Economic theory of journalism


Just published… in Journalism, Vol. 9, No. 6, 667-690 (2008), Journalists and the information-attention markets. Towards an economic theory of journalism, by Susanne Fengler (TU Dortmund University, Germany) and Stephan Ruß-Mohl (Università della Svizzera italiana, Switzerland).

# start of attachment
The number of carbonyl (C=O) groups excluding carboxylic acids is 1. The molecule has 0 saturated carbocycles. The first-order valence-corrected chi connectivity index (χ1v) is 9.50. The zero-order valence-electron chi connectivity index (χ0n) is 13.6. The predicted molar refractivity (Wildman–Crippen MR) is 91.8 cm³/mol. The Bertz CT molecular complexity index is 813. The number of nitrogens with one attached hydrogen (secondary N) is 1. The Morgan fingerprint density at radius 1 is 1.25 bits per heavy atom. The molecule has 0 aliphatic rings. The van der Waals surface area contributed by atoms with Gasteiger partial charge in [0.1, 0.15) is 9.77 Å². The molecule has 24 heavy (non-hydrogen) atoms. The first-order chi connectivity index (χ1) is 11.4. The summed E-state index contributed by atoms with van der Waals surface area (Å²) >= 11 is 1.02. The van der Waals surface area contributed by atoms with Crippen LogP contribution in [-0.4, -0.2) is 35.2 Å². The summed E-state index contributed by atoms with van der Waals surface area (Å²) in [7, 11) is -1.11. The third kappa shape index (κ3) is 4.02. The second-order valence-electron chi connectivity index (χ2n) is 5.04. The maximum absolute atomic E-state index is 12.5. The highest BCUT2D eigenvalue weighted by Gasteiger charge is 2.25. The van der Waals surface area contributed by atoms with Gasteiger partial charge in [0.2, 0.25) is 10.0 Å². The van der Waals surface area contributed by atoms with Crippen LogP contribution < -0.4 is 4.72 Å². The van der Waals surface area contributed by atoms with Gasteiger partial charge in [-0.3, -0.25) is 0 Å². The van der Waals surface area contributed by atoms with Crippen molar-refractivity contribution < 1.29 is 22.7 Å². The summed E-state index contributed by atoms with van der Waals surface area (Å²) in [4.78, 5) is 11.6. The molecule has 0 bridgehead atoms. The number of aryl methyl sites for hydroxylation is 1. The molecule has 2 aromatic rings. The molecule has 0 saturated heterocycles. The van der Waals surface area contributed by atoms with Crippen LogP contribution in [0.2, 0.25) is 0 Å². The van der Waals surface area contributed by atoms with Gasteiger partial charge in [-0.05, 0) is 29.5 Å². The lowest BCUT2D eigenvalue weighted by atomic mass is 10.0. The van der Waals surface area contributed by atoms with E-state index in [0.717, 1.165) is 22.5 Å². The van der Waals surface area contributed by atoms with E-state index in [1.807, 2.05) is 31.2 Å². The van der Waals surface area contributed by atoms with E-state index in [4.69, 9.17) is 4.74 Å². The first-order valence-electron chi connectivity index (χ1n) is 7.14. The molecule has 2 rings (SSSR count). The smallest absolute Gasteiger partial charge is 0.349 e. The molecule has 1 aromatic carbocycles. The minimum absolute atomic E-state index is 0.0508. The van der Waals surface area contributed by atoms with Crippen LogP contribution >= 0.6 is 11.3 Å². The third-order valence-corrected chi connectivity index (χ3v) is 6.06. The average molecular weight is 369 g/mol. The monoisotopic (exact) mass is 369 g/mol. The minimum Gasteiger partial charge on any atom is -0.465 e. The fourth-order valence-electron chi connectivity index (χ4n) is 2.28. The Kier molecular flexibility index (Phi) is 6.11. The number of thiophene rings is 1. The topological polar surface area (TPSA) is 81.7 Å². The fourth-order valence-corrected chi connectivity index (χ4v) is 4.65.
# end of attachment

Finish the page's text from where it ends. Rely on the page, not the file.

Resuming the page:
In this article we suggest economic theory (specifically rational choice theory) as a promising approach to analyze the dramatic changes journalism is currently going through. Referring to the model of the ‘homo economicus maturus’ as well as to previous research by a small but growing number of scholars of mass communication, we describe journalists as rational actors seeking to maximize materialistic and non-materialistic rewards (e.g. attention, reputation, fringe benefits). We explain why, how and under what kind of restrictions journalists trade information for attention with their sources, calculating risks and benefits. Further, we apply economic concepts (free-riding, external effects, and principal-agent theory) to journalism to provide more in-depth explanations for specific developments in journalism such as ‘pack reporting’. We conclude that assuming self-interested behaviour of media professionals will enable scholars of journalism to identify and predict more systematically the failures of journalism and blind spots of media coverage.